Remission in ulcerative colitis can be maintained with anti-inflammatory medications that do not have steroids in them. The most commonly used medications are ones that have 5-aminosalicylic acid (5-ASA) in them, such as mesalamine (brand names are Asacol, Pentasa, Lialda, Rowasa or Canasa), balsalazide (Colazal) and olsalazine (Dipentum).

Other possibilities for steroid-free maintenance include 6-mercaptopurine, Imuran (azathioprine), methotrexate and Remicade (infliximab). With the right combination of medications, your son could have fewer bowel movements daily.

Learn more in the Everyday Health Ulcerative Colitis Center.



The colectomy rate in severe UC (30%-35%), as well as percentages of remission and response, have remained unchanged since the introduction of corticosteroids in UC treatment, and similar results have been reported in both clinical trials and in the clinical setting. The classic limit of 7-10 d for establishing the criteria of steroid resistance was based on the results of historical series showing that the median time of remission was 7.5 d and that prolonged administration beyond 10 d did not increase the percentage of remission.

However, some authors have argued in favor of a more conservative approach since a group of “slow responders” have been identified. These patients showed a partial response within 10 d of admission, defined as a decrease in stool frequency, with little or no blood. In the largest retrospective series of a single experienced hospital (149 episodes in 115 patients), 19% fulfilling this criteria entered into remission within the first 21 d of treatment. More importantly, the long-term follow-up of these “slow-responders” showed that none of them required colectomy within a median follow-up period of 49 mo. These data are in contrast with the high colectomy rate of corticoesteroid refractory patients one year after ciclosporin-induced remission when azathioprine is not administered to maintain it.

In contrast with this point of view, a more resolute approach is based on the results of several studies which have identified factors predictive of treatment failure soon after corticosteroid initiation. The study of Travis et al was a pioneer in this area, demonstrating a prospective day-by-day evolution, during the first days after admission, of several inflammatory parameters (C reactive protein (CRP), erythrocyte sedimentation rate (ESR), platelets, etc) and clinical symptoms (bowel movements, blood in stools, pulse rate, etc) in 51 consecutive episodes of severe UC. This study identified a turning point in the disease outcome on the third day of treatment, establishing a critical limit for deciding whether patients are responders or non-responders. Two simple parameters (stool frequency of > 8 per day or 3-8 bowel movements per day and CRP > 45 mg/dL on the third day of therapy) have a positive predictive value (PPV) of 85% for colectomy. Similar results (decreased CRP and Montreal classification of UC activity as independent predictive factors for response on the 3rd day of treatment) have been obtained in a recent validated prospective study published as an abstract form. Two additional studies retrospectively analyzed clinical and biochemical data at 1, 3 and 7 d, or within the first 3 d of medical therapy, to obtain predictive models of the likelihood of colectomy. In one of these, a value higher than 8 obtained by the formula stool frequency/d + 0.14 × CRP (mg/dL) calculated on the 3rd day after initiation of treatment had a PPV for colectomy of 72%. This study confirmed that a regression formula including the same simple parameters used in the Travis et al study allows prediction of treatment failure and colectomy in a high percentage of severe UC patients. These results were prospectively validated in the only randomized, placebo-controlled study assessing infliximab as rescue therapy in severe UC, showing that patients fulfilling an index criteria of fulminant colitis (value ≥ 8) in the placebo arm had a PPV for colectomy of 69%. In the other retrospective study, a risk score was proposed to identify patients who are at low, intermediate or high likelihood of not responding to intensive medical treatment, aiding in the early selection of patients for second-line medical therapy or colectomy. Multiple logistic regression analysis identified mean stool frequency (graded from 0 to 4 points) and colonic dilatation (4 points) within the first three days and hypoalbuminemia (1 point) on day 1 of treatment, as significantly predictive of the need for surgery within the hospitalization period. The risk score allowed the stratification of patients into those with low (11%; score 0-1), intermediate (45%; score 2-3) and high risk (85%; score ≥ 4) of not responding to medical therapy. With a cut-off of ≥ 4 points, the sensitivity and specificity in predicting non-response to medical therapy were 85% and 75% respectively.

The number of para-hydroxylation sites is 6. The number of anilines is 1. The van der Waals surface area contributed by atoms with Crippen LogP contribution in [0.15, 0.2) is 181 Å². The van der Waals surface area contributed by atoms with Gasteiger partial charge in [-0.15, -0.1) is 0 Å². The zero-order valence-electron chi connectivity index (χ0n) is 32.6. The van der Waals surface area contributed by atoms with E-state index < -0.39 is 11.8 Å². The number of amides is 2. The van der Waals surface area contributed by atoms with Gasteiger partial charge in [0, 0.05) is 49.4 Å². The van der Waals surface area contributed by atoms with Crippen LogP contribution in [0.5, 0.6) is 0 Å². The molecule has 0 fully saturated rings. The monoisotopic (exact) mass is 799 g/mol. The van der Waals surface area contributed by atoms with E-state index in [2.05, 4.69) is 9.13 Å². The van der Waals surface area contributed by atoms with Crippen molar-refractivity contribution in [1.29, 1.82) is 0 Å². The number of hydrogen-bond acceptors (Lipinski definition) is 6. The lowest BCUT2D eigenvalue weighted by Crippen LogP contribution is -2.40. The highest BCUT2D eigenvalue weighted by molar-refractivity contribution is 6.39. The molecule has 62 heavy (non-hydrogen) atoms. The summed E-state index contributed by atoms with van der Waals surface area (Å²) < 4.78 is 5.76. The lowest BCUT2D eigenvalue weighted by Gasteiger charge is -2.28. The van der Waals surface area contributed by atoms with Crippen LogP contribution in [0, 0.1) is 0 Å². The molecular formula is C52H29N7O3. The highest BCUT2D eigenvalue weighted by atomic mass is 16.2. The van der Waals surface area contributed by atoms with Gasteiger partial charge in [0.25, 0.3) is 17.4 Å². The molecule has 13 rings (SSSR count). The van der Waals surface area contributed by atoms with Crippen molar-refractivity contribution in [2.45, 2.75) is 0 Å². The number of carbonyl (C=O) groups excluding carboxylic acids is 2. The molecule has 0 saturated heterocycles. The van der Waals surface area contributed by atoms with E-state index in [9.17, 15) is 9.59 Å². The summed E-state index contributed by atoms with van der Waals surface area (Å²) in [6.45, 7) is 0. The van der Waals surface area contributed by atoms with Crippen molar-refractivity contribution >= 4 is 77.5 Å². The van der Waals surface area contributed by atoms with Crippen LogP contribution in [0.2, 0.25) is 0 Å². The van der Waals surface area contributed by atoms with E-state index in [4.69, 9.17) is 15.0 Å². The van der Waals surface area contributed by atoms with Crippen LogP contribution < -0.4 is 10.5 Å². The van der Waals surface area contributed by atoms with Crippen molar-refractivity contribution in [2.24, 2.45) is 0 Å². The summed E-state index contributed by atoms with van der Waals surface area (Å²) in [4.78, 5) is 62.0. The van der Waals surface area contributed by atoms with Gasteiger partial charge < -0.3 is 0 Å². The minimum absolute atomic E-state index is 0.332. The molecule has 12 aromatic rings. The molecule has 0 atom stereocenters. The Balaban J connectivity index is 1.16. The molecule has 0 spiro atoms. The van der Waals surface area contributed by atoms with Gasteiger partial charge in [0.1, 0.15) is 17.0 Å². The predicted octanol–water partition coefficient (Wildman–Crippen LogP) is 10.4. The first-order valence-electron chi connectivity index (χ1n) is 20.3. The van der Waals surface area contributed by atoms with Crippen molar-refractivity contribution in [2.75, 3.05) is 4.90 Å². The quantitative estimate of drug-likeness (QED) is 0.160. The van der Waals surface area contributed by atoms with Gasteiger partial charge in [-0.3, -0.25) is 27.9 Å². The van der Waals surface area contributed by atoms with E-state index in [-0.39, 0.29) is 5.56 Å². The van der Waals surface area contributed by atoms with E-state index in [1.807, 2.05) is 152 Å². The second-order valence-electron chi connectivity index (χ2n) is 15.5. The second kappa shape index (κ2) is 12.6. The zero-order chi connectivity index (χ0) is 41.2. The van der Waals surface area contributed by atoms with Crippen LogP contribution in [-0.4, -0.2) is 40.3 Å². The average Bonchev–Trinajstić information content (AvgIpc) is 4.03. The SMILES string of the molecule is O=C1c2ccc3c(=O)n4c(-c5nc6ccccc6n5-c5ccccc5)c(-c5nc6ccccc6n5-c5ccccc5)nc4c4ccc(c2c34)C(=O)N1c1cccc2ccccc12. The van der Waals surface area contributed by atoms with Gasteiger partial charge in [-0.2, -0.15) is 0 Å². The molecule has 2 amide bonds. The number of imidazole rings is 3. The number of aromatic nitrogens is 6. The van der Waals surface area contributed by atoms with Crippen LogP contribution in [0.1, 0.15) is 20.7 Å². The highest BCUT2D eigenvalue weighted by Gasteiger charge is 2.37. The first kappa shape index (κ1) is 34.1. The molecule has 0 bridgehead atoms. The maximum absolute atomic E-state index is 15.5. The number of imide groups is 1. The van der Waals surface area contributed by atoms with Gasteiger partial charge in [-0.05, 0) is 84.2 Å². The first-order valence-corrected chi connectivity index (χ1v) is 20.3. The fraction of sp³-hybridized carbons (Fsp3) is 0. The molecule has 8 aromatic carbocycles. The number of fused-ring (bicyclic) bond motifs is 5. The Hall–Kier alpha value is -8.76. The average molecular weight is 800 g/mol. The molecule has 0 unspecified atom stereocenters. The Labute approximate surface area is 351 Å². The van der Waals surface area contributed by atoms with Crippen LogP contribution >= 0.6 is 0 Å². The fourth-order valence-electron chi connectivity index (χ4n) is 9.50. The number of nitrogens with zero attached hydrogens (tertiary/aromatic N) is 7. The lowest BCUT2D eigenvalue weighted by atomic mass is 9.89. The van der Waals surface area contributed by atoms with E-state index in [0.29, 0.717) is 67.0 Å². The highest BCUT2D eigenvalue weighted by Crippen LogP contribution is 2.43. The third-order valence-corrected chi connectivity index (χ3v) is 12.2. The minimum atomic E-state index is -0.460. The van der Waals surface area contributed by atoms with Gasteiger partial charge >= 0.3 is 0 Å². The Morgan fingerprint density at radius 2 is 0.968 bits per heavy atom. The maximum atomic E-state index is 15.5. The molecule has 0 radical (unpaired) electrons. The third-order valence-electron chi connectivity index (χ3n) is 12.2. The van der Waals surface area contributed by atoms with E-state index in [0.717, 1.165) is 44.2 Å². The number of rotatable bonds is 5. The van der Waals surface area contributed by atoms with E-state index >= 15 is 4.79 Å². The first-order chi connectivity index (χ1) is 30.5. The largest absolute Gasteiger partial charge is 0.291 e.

The results of these studies are in agreement with previous observations showing that complete remission, which takes longer than response, is achieved, in the majority of steroid-sensitive cases, within 7 to 8 d of beginning corticosteroid treatment.